When Cannon scored he was nearly in tears. You cannot ask for more passion from a player. Then to see what looked like every single FC Dallas player celebrate with him gave you a sense of not only what a special moment this was for Reggie, but also what a special young man Reggie is. It felt like a club legend had just bagged an impressive milestone, the game seemed to stop momentarily after Reggie’s goal as the entire team and stadium recognized that this was a significant moment for the club and fandom.


Because of Dallas’ youth-based approach to building a team, no matter what the current state of the team is, there is always the sense that everything can be fixed by “playing the kids.” And if that doesn’t work out, then next year will be the kids’ year and we’ll be competitive then. While this sounds naive, it hasn’t been far from reality during Pareja’s reign as manager. Dallas have been one of the best teams in the league since he took control and rank near the bottom in spending and near the top in homegrown minutes played during that period.

Outside of the general sense of optimism, there are very concrete reasons to be optimistic about this current team. This team is different than last years team because of its improved depth and tactical versatility. Players are challenged for positions and have to play well or they risk losing their spot. Pareja has the freedom to shift up the line-up however he sees fit and we have enough talent that no matter who he puts out there, Dallas can look dangerous. Whether it’s the 4-4-2, 4-3-2-1, or even the 5-4-1 we used at the end of the Vancouver game, Dallas can compete.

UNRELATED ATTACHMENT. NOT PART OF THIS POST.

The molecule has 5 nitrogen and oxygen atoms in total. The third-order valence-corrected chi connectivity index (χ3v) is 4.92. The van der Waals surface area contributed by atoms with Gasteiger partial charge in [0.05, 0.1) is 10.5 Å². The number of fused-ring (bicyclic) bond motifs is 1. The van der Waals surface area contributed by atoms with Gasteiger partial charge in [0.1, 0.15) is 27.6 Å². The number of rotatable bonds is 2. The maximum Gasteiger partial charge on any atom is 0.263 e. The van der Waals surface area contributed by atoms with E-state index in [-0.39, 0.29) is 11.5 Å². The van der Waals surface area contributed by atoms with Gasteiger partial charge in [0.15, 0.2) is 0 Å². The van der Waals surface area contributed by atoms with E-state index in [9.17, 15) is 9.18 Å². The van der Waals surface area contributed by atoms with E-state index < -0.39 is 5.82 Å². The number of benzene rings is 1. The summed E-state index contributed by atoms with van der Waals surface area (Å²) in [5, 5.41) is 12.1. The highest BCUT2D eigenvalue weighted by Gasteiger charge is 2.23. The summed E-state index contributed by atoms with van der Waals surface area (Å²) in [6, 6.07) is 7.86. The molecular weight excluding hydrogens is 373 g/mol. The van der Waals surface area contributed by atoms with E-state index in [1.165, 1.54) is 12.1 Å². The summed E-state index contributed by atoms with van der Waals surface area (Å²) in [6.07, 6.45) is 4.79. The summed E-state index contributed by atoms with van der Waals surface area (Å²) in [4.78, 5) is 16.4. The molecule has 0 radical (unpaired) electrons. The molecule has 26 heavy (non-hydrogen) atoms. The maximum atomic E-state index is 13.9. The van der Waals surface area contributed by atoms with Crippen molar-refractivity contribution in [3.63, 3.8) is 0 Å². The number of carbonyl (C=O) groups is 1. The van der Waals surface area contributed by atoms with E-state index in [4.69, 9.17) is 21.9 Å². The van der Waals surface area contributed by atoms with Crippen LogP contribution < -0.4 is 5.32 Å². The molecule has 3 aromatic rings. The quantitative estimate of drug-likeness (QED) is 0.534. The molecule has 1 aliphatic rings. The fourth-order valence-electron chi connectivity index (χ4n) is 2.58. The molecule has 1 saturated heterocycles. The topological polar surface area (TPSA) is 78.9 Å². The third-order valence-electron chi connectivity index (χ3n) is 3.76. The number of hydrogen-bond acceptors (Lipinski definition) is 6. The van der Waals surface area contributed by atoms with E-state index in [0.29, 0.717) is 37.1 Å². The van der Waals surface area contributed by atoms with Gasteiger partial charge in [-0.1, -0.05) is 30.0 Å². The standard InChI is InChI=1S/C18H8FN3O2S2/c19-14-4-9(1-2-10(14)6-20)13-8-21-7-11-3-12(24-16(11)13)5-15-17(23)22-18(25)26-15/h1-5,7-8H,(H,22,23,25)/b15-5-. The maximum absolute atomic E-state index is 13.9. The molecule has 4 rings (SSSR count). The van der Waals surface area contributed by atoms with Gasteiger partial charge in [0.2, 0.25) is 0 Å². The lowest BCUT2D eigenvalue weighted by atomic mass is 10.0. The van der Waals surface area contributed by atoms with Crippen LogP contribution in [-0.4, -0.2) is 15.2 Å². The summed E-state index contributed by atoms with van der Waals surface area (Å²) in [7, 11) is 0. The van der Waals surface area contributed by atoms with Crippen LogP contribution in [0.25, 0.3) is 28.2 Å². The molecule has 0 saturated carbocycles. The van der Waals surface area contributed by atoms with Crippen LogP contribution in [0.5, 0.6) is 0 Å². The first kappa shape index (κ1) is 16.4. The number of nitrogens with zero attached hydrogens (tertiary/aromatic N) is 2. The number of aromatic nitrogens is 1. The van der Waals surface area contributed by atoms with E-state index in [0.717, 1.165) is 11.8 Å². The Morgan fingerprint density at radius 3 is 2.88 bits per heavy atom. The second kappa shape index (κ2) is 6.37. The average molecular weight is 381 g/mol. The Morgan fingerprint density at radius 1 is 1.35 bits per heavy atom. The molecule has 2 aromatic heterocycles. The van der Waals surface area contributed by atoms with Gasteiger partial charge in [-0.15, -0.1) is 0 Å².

Having the depth and players that can play multiple positions means that even on its worst day, this Dallas team is better than last years. From top to bottom the roster is stronger and it feels like each season we add more talent. The announcement of a youth transfer fund means that things will get even better for Dallas soon. That program will gives Dallas free money from MLS to sign another player like Santiago Mosquera. Throw in the solidification of the news that Dallas will have a USL team next year, and it’s not hard to see why FC Dallas fans too optimistic for their own good


While there are remarkable highs like witnessing Reggie score his first goal, the lingering presence of disappointment is never far.

In their last two games when leading, Dallas have been outscored 4-1. While coughing up a lead isn’t anything new, it’s still concerning. Dallas dominated the first half of both games, but they soured in the second half.

It’s difficult to diagnose a problem like that. It could be tactical, mental, or both. And it wouldn’t be so worrying if the team hadn’t looked so good lately.

That’s why the pillar of optimism is only optimism and not celebration. There has always been a distinct lack of final product. FC Dallas fans live for the hope of winning silverware, not for the joy of actually winning it. Maybe that’s why we’re so hard to please, but that’s what you sign up for when you tell your fans you’re investing in the youth to build a soccer dynasty. A fan may think: “One Supporter’s Shield isn’t enough, we’re only getting younger next year, there’s no reason we shouldn’t compete for that one too.” But ultimately, because of Dallas’ intimate relationship with disappointment, fans end up victims to their own optimism. Fans may have plenty to be optimistic about, but they’ve never had much to celebrate about.

Why are you an FC Dallas fan? Do you think I accurately captured your experience supporting FC Dallas? Are there any pillars you would add? Let’s have a conversation in the comments.